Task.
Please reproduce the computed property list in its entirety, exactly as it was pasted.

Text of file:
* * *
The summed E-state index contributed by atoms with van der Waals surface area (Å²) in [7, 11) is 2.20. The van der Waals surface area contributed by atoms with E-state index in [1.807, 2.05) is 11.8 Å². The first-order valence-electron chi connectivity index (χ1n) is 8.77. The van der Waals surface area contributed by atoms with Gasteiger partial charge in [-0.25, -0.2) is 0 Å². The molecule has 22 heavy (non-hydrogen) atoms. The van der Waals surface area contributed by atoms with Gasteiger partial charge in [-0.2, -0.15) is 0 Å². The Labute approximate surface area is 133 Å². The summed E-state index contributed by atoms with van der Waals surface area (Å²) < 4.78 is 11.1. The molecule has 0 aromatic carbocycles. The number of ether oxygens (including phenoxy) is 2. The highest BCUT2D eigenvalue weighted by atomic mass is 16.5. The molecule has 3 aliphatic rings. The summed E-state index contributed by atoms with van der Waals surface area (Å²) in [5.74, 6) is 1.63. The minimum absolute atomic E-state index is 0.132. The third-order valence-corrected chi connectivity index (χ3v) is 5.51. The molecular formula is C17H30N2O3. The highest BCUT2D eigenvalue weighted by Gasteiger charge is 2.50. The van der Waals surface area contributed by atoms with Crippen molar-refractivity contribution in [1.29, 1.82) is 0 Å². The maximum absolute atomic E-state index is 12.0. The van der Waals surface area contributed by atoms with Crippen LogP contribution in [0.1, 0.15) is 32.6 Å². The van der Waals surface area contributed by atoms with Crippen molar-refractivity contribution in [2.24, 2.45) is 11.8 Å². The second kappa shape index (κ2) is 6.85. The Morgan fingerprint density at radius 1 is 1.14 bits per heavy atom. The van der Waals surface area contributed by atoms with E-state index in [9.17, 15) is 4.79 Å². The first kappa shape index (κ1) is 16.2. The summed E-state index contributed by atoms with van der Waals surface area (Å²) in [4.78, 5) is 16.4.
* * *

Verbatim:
The summed E-state index contributed by atoms with van der Waals surface area (Å²) in [7, 11) is 2.20. The van der Waals surface area contributed by atoms with E-state index in [1.807, 2.05) is 11.8 Å². The first-order valence-electron chi connectivity index (χ1n) is 8.77. The van der Waals surface area contributed by atoms with Gasteiger partial charge in [-0.25, -0.2) is 0 Å². The molecule has 22 heavy (non-hydrogen) atoms. The van der Waals surface area contributed by atoms with Gasteiger partial charge in [-0.2, -0.15) is 0 Å². The Labute approximate surface area is 133 Å². The summed E-state index contributed by atoms with van der Waals surface area (Å²) < 4.78 is 11.1. The molecule has 0 aromatic carbocycles. The number of ether oxygens (including phenoxy) is 2. The highest BCUT2D eigenvalue weighted by atomic mass is 16.5. The molecule has 3 aliphatic rings. The summed E-state index contributed by atoms with van der Waals surface area (Å²) in [5.74, 6) is 1.63. The minimum absolute atomic E-state index is 0.132. The third-order valence-corrected chi connectivity index (χ3v) is 5.51. The molecular formula is C17H30N2O3. The highest BCUT2D eigenvalue weighted by Gasteiger charge is 2.50. The van der Waals surface area contributed by atoms with Crippen molar-refractivity contribution in [1.29, 1.82) is 0 Å². The maximum absolute atomic E-state index is 12.0. The van der Waals surface area contributed by atoms with Crippen LogP contribution in [0.1, 0.15) is 32.6 Å². The van der Waals surface area contributed by atoms with Crippen molar-refractivity contribution in [2.24, 2.45) is 11.8 Å². The second kappa shape index (κ2) is 6.85. The Morgan fingerprint density at radius 1 is 1.14 bits per heavy atom. The van der Waals surface area contributed by atoms with E-state index in [9.17, 15) is 4.79 Å². The first kappa shape index (κ1) is 16.2. The summed E-state index contributed by atoms with van der Waals surface area (Å²) in [4.78, 5) is 16.4.